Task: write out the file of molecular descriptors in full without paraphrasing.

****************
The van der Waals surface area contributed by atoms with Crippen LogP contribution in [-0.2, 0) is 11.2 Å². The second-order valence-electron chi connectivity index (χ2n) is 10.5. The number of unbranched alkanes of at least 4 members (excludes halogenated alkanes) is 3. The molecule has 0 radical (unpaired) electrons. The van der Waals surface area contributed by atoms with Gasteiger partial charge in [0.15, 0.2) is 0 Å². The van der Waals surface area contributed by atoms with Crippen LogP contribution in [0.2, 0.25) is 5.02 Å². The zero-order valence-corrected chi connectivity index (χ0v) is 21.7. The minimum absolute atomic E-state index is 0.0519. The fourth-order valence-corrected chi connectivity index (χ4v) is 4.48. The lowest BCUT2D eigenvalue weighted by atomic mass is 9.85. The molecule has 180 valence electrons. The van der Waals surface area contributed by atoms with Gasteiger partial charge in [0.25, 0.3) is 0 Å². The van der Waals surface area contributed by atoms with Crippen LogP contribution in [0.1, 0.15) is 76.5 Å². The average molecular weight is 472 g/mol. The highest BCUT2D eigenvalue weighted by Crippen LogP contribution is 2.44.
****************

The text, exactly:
The van der Waals surface area contributed by atoms with Crippen LogP contribution in [-0.2, 0) is 11.2 Å². The second-order valence-electron chi connectivity index (χ2n) is 10.5. The number of unbranched alkanes of at least 4 members (excludes halogenated alkanes) is 3. The molecule has 0 radical (unpaired) electrons. The van der Waals surface area contributed by atoms with Gasteiger partial charge in [0.15, 0.2) is 0 Å². The van der Waals surface area contributed by atoms with Crippen LogP contribution in [0.2, 0.25) is 5.02 Å². The zero-order valence-corrected chi connectivity index (χ0v) is 21.7. The minimum absolute atomic E-state index is 0.0519. The fourth-order valence-corrected chi connectivity index (χ4v) is 4.48. The lowest BCUT2D eigenvalue weighted by atomic mass is 9.85. The molecule has 180 valence electrons. The van der Waals surface area contributed by atoms with Gasteiger partial charge in [0.25, 0.3) is 0 Å². The van der Waals surface area contributed by atoms with Crippen LogP contribution in [0.1, 0.15) is 76.5 Å². The average molecular weight is 472 g/mol. The highest BCUT2D eigenvalue weighted by Crippen LogP contribution is 2.44.